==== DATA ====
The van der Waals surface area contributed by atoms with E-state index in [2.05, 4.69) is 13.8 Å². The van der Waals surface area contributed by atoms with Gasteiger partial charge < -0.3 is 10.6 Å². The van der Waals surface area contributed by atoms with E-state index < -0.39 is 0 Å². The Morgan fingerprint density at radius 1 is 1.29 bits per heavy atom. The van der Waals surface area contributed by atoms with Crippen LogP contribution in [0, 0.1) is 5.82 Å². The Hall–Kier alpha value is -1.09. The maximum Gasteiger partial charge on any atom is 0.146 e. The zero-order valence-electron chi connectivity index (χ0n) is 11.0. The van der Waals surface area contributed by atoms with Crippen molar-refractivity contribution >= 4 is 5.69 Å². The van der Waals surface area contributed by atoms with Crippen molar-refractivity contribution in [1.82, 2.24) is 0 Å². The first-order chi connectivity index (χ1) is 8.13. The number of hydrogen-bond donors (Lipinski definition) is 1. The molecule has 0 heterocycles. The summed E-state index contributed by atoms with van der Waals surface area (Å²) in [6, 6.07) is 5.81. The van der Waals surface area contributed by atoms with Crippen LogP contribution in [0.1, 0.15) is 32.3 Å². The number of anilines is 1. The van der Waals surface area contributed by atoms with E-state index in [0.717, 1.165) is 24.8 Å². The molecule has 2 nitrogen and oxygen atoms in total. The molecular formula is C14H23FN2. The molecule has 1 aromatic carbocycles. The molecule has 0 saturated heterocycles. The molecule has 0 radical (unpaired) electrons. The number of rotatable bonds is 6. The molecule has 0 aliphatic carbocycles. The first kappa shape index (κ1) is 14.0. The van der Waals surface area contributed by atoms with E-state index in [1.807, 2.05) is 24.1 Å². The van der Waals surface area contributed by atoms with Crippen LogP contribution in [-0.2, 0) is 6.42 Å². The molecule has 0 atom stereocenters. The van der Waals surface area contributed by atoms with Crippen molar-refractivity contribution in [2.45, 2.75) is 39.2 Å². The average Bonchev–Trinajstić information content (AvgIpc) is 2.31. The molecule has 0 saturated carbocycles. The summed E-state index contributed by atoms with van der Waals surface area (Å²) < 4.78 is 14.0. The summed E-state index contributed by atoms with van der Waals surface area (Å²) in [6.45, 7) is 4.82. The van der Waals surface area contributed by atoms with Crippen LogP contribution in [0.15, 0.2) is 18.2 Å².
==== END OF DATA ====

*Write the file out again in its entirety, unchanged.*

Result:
The van der Waals surface area contributed by atoms with E-state index in [2.05, 4.69) is 13.8 Å². The van der Waals surface area contributed by atoms with Gasteiger partial charge < -0.3 is 10.6 Å². The van der Waals surface area contributed by atoms with E-state index < -0.39 is 0 Å². The Morgan fingerprint density at radius 1 is 1.29 bits per heavy atom. The van der Waals surface area contributed by atoms with Crippen LogP contribution in [0, 0.1) is 5.82 Å². The Hall–Kier alpha value is -1.09. The maximum Gasteiger partial charge on any atom is 0.146 e. The zero-order valence-electron chi connectivity index (χ0n) is 11.0. The van der Waals surface area contributed by atoms with Crippen molar-refractivity contribution >= 4 is 5.69 Å². The van der Waals surface area contributed by atoms with Crippen molar-refractivity contribution in [1.82, 2.24) is 0 Å². The first-order chi connectivity index (χ1) is 8.13. The number of hydrogen-bond donors (Lipinski definition) is 1. The molecule has 0 heterocycles. The summed E-state index contributed by atoms with van der Waals surface area (Å²) in [6, 6.07) is 5.81. The van der Waals surface area contributed by atoms with Crippen LogP contribution in [0.1, 0.15) is 32.3 Å². The number of anilines is 1. The van der Waals surface area contributed by atoms with E-state index in [0.717, 1.165) is 24.8 Å². The molecule has 2 nitrogen and oxygen atoms in total. The molecular formula is C14H23FN2. The molecule has 1 aromatic carbocycles. The molecule has 0 saturated heterocycles. The molecule has 0 radical (unpaired) electrons. The number of rotatable bonds is 6. The molecule has 0 aliphatic carbocycles. The first kappa shape index (κ1) is 14.0. The van der Waals surface area contributed by atoms with E-state index in [1.807, 2.05) is 24.1 Å². The van der Waals surface area contributed by atoms with Crippen LogP contribution in [-0.2, 0) is 6.42 Å². The molecule has 0 atom stereocenters. The van der Waals surface area contributed by atoms with Crippen molar-refractivity contribution in [2.45, 2.75) is 39.2 Å². The average Bonchev–Trinajstić information content (AvgIpc) is 2.31. The molecule has 0 saturated carbocycles. The summed E-state index contributed by atoms with van der Waals surface area (Å²) < 4.78 is 14.0. The summed E-state index contributed by atoms with van der Waals surface area (Å²) in [6.45, 7) is 4.82. The van der Waals surface area contributed by atoms with Crippen LogP contribution in [0.15, 0.2) is 18.2 Å².